How to Build a Cedar Garden Bench


No matter how much you love gardening, it is always nice to have a rustic garden bench to sit on when you need a break--especially if it is located in a cool, shady spot where you can enjoy the view. This design, adapted from a bench found in "Build it Better Yourself" by Rodale Press, is so simple, and uses such a small amount of material, you may even want to make more than one. (See Reference 1.)

Preparing the Bench Pieces

Step 1

Cut all boards as indicated in the "Things You'll Need" list.

Step 2

Turn over the bench top (the 2 inch by 12 inch by 64 inches long piece) and mark a line 8 inches in from each end, drawing a straight line all the way across the width of the board. Draw a second line parallel to the first, 1 1/2 inches further in on each end.

Step 3

Use your saw to make repeated, close, parallel cuts in the board between those lines to create a channel for the legs to sit in. Cuts should be uniformly about ½ inch deep the entire 1-1/2 inch width.

Step 4

Use a hammer and chisel to remove the wood in the channels, so that they are very smooth and level all the way across.

Step 5

Cut a small "V" shaped notch in the center bottom of each leg (the 2-inch-by-12-inch-by-16-inch long pieces).

Step 6

Measure and mark the center of the legs from side to side and top to bottom. Draw a rectangle 1 1/2 inches wide by 3 1/2 inches long in the center of each leg.

Step 7

Use the drill and bit to make holes along the inside lines of the rectangles, to remove as much wood as possible. Finish removing wood and smoothing the interior of the holes with hammer and chisel.

Step 8

Round off the ends of the stretcher (the 2 inch by 4 inch by 55 inches long piece) with the saw. Use a rasp and sandpaper to smooth further, if desired.

Assembling the Bench

Step 1

Run a bead of carpenter's glue along the tops of each leg and insert them into the channels on the underside of the bench top. Fasten through the bench top and into the legs using 16d nails.

Step 2

Run the stretcher through both legs and adjust it so that it protrudes the same distance on the outside of each leg. Use a pencil to mark a line on the stretcher on each side of the legs. Remove the stretcher and lay it flat.

Step 3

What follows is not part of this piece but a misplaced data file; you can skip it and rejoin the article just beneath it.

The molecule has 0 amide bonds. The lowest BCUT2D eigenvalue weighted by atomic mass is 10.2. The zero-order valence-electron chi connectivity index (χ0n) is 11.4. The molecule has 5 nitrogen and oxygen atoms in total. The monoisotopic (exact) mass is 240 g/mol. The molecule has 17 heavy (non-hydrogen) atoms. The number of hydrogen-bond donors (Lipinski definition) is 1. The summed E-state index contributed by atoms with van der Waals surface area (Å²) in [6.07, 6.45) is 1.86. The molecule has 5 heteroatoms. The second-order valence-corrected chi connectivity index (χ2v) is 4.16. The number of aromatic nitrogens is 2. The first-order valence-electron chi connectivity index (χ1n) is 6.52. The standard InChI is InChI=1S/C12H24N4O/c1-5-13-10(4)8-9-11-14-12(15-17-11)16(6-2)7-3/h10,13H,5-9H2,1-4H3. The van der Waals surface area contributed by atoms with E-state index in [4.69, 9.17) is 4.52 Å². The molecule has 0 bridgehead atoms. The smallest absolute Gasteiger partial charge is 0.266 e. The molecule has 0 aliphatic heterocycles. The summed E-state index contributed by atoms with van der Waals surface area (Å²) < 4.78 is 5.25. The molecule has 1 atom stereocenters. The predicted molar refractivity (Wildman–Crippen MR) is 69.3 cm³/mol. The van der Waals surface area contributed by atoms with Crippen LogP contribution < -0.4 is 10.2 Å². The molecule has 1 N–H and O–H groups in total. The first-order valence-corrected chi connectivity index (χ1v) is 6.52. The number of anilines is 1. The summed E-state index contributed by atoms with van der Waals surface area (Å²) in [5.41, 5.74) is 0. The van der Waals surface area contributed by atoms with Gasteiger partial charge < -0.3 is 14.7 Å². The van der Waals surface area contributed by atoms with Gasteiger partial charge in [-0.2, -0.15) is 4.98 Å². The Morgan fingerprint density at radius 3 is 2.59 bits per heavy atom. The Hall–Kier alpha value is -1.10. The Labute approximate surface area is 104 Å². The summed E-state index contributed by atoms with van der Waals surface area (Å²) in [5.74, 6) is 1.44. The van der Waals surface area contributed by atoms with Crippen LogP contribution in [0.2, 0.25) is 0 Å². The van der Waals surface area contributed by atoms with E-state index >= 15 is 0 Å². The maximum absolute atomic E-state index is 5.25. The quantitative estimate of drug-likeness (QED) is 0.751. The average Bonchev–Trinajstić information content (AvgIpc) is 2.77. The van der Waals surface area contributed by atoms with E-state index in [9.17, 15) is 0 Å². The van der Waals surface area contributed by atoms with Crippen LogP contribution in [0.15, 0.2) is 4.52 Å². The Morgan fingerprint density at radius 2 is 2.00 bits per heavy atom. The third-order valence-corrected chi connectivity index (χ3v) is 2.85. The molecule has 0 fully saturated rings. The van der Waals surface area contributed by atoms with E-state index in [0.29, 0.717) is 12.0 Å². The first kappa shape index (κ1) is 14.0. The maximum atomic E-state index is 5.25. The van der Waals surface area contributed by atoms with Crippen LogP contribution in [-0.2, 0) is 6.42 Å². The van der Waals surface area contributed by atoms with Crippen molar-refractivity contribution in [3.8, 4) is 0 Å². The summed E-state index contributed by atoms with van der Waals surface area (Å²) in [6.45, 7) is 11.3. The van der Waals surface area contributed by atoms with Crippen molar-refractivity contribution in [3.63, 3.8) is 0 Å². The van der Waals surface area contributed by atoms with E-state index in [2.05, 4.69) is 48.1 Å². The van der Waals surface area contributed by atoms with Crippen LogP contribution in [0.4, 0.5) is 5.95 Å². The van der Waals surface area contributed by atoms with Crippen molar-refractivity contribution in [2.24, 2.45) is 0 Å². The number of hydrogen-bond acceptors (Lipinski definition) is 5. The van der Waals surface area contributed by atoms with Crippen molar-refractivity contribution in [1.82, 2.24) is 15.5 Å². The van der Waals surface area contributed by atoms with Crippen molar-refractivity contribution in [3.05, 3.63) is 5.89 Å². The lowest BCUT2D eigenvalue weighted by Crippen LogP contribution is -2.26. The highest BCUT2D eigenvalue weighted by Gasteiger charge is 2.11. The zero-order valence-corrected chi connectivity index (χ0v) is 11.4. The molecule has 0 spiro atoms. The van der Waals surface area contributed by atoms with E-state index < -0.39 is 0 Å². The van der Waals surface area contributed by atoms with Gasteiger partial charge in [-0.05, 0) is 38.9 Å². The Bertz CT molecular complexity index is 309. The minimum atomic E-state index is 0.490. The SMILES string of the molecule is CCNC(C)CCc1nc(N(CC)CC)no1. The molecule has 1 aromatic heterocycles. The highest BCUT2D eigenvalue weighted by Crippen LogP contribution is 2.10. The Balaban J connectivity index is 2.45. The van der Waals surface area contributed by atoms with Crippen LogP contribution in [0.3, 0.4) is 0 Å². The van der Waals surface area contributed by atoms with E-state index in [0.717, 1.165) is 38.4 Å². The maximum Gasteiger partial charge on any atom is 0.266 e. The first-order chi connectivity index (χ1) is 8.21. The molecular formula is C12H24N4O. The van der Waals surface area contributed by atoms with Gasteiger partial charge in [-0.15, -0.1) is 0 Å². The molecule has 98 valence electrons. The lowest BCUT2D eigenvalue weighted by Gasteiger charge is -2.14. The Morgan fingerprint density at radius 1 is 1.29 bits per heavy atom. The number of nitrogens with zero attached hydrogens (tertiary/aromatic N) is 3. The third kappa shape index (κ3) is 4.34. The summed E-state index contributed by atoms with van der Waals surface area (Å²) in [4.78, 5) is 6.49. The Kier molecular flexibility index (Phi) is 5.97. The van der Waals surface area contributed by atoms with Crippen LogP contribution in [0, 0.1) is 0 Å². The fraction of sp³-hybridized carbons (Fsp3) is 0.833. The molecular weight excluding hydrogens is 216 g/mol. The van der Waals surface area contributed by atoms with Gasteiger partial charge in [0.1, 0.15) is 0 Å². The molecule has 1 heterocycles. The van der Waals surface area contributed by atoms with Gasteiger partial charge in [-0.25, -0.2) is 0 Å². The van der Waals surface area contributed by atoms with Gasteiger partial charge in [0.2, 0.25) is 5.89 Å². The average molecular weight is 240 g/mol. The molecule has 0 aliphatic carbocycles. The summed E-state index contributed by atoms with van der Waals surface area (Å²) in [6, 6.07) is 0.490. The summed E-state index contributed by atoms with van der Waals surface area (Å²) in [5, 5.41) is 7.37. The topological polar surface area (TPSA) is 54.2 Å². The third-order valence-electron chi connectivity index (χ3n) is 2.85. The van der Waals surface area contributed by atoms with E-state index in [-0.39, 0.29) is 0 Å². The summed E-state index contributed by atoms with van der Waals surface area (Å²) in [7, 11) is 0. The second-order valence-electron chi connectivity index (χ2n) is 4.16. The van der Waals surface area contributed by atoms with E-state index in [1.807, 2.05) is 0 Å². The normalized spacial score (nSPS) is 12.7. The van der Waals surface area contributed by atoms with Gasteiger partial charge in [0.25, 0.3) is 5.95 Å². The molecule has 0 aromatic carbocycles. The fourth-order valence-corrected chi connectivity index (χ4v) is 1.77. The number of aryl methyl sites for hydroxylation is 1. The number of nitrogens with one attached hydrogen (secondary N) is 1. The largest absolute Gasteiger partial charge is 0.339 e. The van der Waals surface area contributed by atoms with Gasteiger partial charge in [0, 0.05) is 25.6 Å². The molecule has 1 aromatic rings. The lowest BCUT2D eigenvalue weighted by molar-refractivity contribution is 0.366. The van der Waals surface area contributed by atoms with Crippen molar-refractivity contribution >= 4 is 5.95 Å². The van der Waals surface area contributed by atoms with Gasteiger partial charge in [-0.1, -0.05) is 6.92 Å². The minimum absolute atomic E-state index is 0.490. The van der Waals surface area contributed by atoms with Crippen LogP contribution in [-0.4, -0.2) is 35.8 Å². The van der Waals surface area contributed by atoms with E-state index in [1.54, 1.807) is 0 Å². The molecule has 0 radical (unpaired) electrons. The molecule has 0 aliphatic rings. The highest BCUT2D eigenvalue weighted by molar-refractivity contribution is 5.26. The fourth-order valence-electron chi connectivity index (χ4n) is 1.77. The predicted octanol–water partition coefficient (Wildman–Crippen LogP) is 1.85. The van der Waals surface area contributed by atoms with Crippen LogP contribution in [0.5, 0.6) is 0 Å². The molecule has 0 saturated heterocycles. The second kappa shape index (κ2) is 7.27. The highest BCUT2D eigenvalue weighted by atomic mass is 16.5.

Use the pencil marks as a guide to drill a 1/2 inch hole outside of each mark, and centered from the sides of the board. (The holes should ideally be spaced just slightly over 1 1/2 inches apart--for two holes on each end of the stretcher.)

Step 4

Put the stretcher back in place through the legs of the bench. You should now be able to see one hole on the inside and one hole on the outside of each leg. Place a dowel through each hole to hold the legs snugly in position.

Tips and Warnings

  • Always wear eye and ear protection when using power tools; and if you have long hair, tie it back to avoid serious accidents!

Things You'll Need

  • Measuring tape
  • Saw
  • 1 Cedar board, 2 inches by 12 inches, 8 feet long, cut into one piece 64 inches long, and two pieces 16 inches long each
  • 1 Cedar board, 2 inches by 4 inches, 8 feet long, cut to 55 inches long
  • 1 Wooden dowel, ½ inch by 36 inches long, cut into four pieces 3-inches long each
  • Hammer
  • Chisel
  • Drill
  • Drill bit, ½ inch
  • Rasp
  • Sandpaper
  • 16d Nails (6 to 8)
  • Carpenter's glue


  • "Build it Better Yourself"; William H. Hylton, editor; 1982

Who Can Help

  • New Woodworkers: Another garden bench option
Keywords: garden bench, make a bench, DIY benches, cedar garden bench

About this Author

Deborah Stephenson is a freelance writer and artist, who brings over 25 years of both professional and life experience to her writings. Stephenson features a Bachelor of Arts in Anthropology from University of Arkansas at Fayetteville. She is an anthropologist & naturalist, and has published a field guide on Michigan's flora & fauna as well as numerous political and environmental articles.